High School Teachers Go Back to University to Learn About Solar Cells

At 8 a.m. on a summer day, few people want to be inside a windowless classroom talking about how to evaporate aluminum, the benefits of gallium arsenide or the electrical properties of intrinsic silicon.

Electrical engineering associate professor Todd Kaiser (left) shows high school teacher Seth Hodges (center) and another student a piece of equipment in one of MSU's dust-free microfabrication laboratories during a summer 2009 master's course in solar cells

But that's just what a group of high school science teachers from across the country did last week at Montana State University. The seven teachers were enrolled in a course in solar cells, offered as part of MSU's Master of Science in Science Education program.

The teachers spent a week at MSU, attending lectures and performing experiments in MSU's Montana Microfabrication Facility, a suite of dust-free laboratories where scientists use high-tech furnaces to assemble tiny, complex electronic devices out of silicon and other materials.

Todd Kaiser, an associate professor in the Department of Electrical and Computer Engineering, taught the solar cell course, which was offered for the first time this summer.

One semiconductor device that can be manufactured inside the microfabrication facility is a solar cell, a component that converts sunlight into electricity. Guided by Kaiser, the teachers each created their own solar cell and learned the science behind them -- all while picking up lessons to take home to their high school students.

Kaiser said that while the learning curve for the course was steep, the teachers enjoyed the course, especially the opportunity to get into the laboratory and put their science lessons to work.

"They actually wanted to know more about electricity," Kaiser said. "And they wanted even more interaction with the lab, testing the solar cells and doing experimental measurements."

Ray Guest, a chemistry and physics teacher at Missoula's Loyola Sacred Heart High School, said he was excited because the course covered topics his students are already excited to learn about.

"Alternative energy always makes for good discussion and debate in the classroom, but I'm limited in my knowledge and understanding of the science behind it," he said.

Guest said the course helped him make sense of the chemistry and physics behind solar cells, which will help him better explain things to his students.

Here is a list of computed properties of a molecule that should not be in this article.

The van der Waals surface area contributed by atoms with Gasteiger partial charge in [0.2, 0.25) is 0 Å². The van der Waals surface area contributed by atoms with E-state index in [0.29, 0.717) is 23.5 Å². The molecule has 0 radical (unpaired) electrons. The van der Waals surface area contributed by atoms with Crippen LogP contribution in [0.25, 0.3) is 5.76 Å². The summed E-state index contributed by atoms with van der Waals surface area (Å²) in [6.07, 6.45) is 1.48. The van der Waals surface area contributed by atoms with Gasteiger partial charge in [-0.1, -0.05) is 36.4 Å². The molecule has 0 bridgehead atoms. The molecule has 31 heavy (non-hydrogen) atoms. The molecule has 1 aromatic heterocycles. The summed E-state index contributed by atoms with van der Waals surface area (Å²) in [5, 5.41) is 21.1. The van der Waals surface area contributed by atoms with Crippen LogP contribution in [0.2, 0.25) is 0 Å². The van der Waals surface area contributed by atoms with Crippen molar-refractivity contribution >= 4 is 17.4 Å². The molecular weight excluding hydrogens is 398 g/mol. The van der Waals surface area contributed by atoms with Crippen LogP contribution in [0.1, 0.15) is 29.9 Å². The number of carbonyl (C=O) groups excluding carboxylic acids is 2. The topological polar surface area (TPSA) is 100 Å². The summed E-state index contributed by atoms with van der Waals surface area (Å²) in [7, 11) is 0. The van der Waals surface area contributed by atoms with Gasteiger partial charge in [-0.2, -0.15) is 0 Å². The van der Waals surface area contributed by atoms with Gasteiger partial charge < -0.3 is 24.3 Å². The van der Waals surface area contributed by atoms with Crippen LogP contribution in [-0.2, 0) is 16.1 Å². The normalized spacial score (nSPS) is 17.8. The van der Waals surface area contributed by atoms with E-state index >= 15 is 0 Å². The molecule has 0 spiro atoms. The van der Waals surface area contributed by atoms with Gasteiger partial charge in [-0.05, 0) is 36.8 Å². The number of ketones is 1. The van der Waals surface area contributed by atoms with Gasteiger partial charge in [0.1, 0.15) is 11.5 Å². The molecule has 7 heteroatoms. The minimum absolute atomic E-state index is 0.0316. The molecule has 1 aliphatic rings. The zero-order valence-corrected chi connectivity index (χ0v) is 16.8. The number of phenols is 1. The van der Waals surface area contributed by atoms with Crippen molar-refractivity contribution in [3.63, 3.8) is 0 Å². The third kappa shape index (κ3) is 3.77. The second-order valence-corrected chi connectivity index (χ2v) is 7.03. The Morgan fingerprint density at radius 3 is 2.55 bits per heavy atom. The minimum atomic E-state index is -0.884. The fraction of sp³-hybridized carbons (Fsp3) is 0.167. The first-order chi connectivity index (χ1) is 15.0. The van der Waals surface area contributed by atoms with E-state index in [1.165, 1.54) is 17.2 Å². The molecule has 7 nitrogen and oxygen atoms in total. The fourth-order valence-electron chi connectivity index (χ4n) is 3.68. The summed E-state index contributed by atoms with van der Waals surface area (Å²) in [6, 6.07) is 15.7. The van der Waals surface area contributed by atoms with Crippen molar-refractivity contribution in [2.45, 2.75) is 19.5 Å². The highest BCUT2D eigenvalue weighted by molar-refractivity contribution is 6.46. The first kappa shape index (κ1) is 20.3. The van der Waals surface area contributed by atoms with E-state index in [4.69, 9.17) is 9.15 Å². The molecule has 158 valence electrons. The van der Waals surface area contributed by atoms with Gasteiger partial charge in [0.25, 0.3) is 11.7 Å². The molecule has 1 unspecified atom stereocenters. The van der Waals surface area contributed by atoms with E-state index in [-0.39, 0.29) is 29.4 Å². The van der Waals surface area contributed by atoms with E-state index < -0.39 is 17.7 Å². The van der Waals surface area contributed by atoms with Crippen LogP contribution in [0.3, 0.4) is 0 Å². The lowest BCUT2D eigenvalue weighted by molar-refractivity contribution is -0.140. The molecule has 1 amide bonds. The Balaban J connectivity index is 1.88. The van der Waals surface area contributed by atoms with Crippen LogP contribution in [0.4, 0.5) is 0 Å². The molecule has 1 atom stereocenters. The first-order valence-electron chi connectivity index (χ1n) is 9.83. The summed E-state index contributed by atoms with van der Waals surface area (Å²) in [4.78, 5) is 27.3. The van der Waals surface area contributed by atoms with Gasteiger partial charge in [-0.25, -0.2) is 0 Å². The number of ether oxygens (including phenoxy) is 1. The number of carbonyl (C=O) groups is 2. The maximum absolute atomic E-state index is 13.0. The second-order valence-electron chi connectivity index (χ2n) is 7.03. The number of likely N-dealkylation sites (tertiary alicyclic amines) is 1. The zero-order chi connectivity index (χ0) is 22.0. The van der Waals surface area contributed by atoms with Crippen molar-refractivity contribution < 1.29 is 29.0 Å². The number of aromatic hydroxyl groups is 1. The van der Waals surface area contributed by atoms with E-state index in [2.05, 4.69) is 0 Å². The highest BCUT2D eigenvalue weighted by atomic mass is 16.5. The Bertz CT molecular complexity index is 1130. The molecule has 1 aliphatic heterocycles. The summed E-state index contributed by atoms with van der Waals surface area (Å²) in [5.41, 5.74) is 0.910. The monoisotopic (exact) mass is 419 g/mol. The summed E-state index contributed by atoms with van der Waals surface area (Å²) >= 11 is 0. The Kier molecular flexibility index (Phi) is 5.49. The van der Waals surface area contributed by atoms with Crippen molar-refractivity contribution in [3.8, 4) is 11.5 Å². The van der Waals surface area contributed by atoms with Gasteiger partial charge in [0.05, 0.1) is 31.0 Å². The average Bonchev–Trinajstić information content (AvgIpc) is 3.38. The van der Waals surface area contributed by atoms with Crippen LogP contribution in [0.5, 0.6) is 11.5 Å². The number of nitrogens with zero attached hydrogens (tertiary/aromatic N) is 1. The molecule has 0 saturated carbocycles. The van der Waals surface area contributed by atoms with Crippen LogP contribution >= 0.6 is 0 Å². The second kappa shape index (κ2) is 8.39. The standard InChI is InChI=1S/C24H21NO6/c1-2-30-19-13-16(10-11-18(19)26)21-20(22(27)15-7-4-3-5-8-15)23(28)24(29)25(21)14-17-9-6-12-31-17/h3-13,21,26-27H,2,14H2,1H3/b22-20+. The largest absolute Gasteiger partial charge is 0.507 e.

Seth Hodges, a geology, earth science, physics and economics teacher from Window Rock, Ariz., on the Navajo Reservation, said alternative energy is a hot topic on the reservation; and many of his students are asking questions about it.

"What this class does is make me better prepared to answer their questions and get them interested," he said.

Hodges, who travels to Bozeman for summer classes, said he values the chance to talk with other teachers while at MSU, as well as the opportunity to put on a clean-suit and go into the microfabrication lab.

"The thing I love about it is, now I can talk about what it was like in there," Hodges said. "It gives me something to relate to the kids."

In addition to the credit toward their master's degrees, the teachers left MSU with the working solar cells they created, as well as the resources to teach students at their schools about how the cells work, Kaiser said.

Giving teachers the laboratory experience lets them pass on lessons in applied science to their students, which is important to building interest in engineering, Kaiser said.

"So often students see that there's this chemistry and physics and they want to see some sort of application for it," he said. "That's what engineering is."

This fall, Kaiser will keep up the alternative energy trend. He'll be teaching an undergraduate course in solar power and photovoltaic systems. That course is funded by a grant from the Montana Space Grant Consortium.

"Everybody's hungry for energy, and I think these classes will help produce engineers who can meet those needs," Kaiser said.

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